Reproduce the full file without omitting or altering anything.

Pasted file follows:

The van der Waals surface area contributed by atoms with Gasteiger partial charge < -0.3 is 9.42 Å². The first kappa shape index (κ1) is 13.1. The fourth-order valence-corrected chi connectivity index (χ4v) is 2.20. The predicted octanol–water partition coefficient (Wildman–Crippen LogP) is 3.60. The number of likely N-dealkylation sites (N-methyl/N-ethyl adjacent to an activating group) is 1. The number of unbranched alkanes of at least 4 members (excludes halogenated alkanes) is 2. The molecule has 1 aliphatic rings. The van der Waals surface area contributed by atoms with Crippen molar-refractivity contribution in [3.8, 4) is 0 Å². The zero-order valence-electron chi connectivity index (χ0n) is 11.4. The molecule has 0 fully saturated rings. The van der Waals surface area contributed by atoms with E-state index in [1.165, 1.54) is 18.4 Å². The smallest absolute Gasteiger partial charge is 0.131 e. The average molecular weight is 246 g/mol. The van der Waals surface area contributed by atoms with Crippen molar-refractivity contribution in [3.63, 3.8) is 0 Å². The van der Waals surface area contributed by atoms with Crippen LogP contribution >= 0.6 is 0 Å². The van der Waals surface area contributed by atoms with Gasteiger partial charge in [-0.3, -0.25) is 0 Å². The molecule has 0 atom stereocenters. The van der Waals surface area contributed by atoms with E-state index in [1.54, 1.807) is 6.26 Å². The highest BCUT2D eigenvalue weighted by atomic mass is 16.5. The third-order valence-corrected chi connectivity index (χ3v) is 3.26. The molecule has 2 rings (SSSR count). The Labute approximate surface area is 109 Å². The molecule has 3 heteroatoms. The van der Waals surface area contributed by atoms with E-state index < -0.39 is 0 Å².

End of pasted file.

The van der Waals surface area contributed by atoms with Gasteiger partial charge < -0.3 is 9.42 Å². The first kappa shape index (κ1) is 13.1. The fourth-order valence-corrected chi connectivity index (χ4v) is 2.20. The predicted octanol–water partition coefficient (Wildman–Crippen LogP) is 3.60. The number of likely N-dealkylation sites (N-methyl/N-ethyl adjacent to an activating group) is 1. The number of unbranched alkanes of at least 4 members (excludes halogenated alkanes) is 2. The molecule has 1 aliphatic rings. The van der Waals surface area contributed by atoms with Crippen molar-refractivity contribution in [3.8, 4) is 0 Å². The zero-order valence-electron chi connectivity index (χ0n) is 11.4. The molecule has 0 fully saturated rings. The van der Waals surface area contributed by atoms with E-state index in [1.165, 1.54) is 18.4 Å². The smallest absolute Gasteiger partial charge is 0.131 e. The average molecular weight is 246 g/mol. The van der Waals surface area contributed by atoms with Crippen molar-refractivity contribution in [3.63, 3.8) is 0 Å². The van der Waals surface area contributed by atoms with Crippen LogP contribution >= 0.6 is 0 Å². The van der Waals surface area contributed by atoms with Gasteiger partial charge in [-0.3, -0.25) is 0 Å². The molecule has 0 atom stereocenters. The van der Waals surface area contributed by atoms with E-state index in [1.54, 1.807) is 6.26 Å². The highest BCUT2D eigenvalue weighted by atomic mass is 16.5. The third-order valence-corrected chi connectivity index (χ3v) is 3.26. The molecule has 2 rings (SSSR count). The Labute approximate surface area is 109 Å². The molecule has 3 heteroatoms. The van der Waals surface area contributed by atoms with E-state index < -0.39 is 0 Å².